What are the Pros & Cons of A Trust Deed? - Carrington Dean stars-five-icons

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01.11.2018

What are the Pros & Cons of A Trust Deed?

A Trust Deed is a formal debt solution available in Scotland that allows you to pay off your debts with an affordable monthly repayment, with the remainder of the debt being written off at the end of the repayment term. It usually lasts for 4 years, however, a longer period can be considered depending on your circumstances. A Trustee will act on your behalf and pay your creditors with your monthly contribution.

All debt management solutions carry various advantages and disadvantages and Trust Deeds are no different. It’s important to weigh up these pros and cons beforehand to make sure that a Trust Deed is the right solution for your situation.

The key advantages of a Trust Deed include:

  • Fixed payment term

A Trust Deed typically lasts for four years. This means you could become free of your unsecured debts in a just a few years.

  • Pay only what you can afford

Payments are based on your circumstances and what you can reasonably afford to pay each month after your bills have been paid.

  • Your debts are written off

At the end of the Trust Deed, once you have met the conditions and completed your payments 4 years the balance of your remaining debts will be written off. This allows you to have a ‘fresh start’ much sooner than if you were in a Debt Management Plan which all of your debts need to be paid back.

  • Creditor hassle will stop

Once your Trust Deed becomes protected, your Trustee will contact your creditors and they will no longer be legally allowed to request payment or take legal action against you. Your creditors are afforded an 8-12 week allowance to update their records to reflect your Trust Deed if they persist to contact you after this period you should contact your trustee who will write to them.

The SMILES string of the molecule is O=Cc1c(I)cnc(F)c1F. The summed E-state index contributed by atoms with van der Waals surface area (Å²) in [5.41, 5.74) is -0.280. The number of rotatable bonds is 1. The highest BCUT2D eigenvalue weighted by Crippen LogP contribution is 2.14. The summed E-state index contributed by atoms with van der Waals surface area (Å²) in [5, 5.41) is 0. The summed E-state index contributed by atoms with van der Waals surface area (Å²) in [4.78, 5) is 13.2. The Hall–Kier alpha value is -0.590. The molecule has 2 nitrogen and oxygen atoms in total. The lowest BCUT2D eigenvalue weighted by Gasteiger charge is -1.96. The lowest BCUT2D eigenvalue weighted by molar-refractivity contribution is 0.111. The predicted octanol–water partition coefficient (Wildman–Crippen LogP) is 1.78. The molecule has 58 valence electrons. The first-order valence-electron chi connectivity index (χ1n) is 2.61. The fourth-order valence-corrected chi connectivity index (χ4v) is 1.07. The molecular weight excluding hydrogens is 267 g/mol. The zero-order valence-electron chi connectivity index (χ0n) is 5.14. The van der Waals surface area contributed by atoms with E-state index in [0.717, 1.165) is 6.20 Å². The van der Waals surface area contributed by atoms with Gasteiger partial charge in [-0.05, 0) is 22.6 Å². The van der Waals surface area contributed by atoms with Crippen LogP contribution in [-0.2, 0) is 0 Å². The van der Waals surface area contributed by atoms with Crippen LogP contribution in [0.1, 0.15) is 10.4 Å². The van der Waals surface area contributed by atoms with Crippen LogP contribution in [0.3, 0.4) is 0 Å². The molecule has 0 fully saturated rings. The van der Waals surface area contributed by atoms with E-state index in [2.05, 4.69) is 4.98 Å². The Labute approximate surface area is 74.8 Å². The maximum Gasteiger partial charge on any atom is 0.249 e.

• Keep your assets

Entering sequestration or bankruptcy means you more often than not you will have to sell your home, car and other valuable belongings in order to pay off your debts. With a Trust Deed, selling your assets is not a method used to pay your creditors. You may be asked to remortgage your home if it has equity in it, but you will never be asked to sell it.

  • No hidden fees, or application fees

Your Trustee is paid using your monthly contributions. Some providers may charge you for the costs associated with setting up a Trust Deed if your Trust Deed is rejected, we will never do this.

  • No more interest and charges

Many people struggle to pay their debts due to having high interest and charges added which leads to spiraling debt. When your Trust Deed becomes protected all interest and charges will stop – meaning your debt won’t increase any further.

Like any arrangement, there are also some risks with a Trust Deed.

The key disadvantages include:

  • Your Trust Deed may not achieve protected status

In order for your Trust Deed to gain ‘protected’ status, your creditors must approve it – there is no guarantee of this there is always a risk they might vote against it. You need a majority of your creditors to agree to the terms of your agreement and for those who object to own less than a third of your debt.

  • You may have to sell or remortgage or sell your assets

It is a possibility that creditors will want to utilise any valuable assets for payment alongside your monthly affordable payments. However, unlike sequestration and bankruptcy, you will not be asked to sell your property, but you may need to remortgage and release its equity. If your car is valued at more than £3000 you will be asked to trade it in for a less expensive model and add the profits from the trade into your Trust Deed – you would never be left without a car, however.

  • It will impact your credit rating

When you enter into a Trust Deed it will negatively affect your credit rating as you are placed on the Register of Insolvencies which will be noted on your credit file. This will mean it may be more difficult to take out credit in the future. However, six years after the beginning of your Trust Deed this will be removed.

  • Your Trust Deed is entered into a public register

All Trust Deeds must be recorded by law on an insolvency register which is available to view by the public. However, this is generally only used by financial professionals and lenders, it’s highly unlikely your friends or family would find out unless they go specifically looking for the information.

  • Your employment can be affected

Some professions restrict whether or not you are able to enter into a Trust Deed, for example, the Police or you may be unable to act as the director of a company whilst in a Trust Deed. It’s a good idea to check your employment contract to see if there are any stipulations against entering a Trust Deed.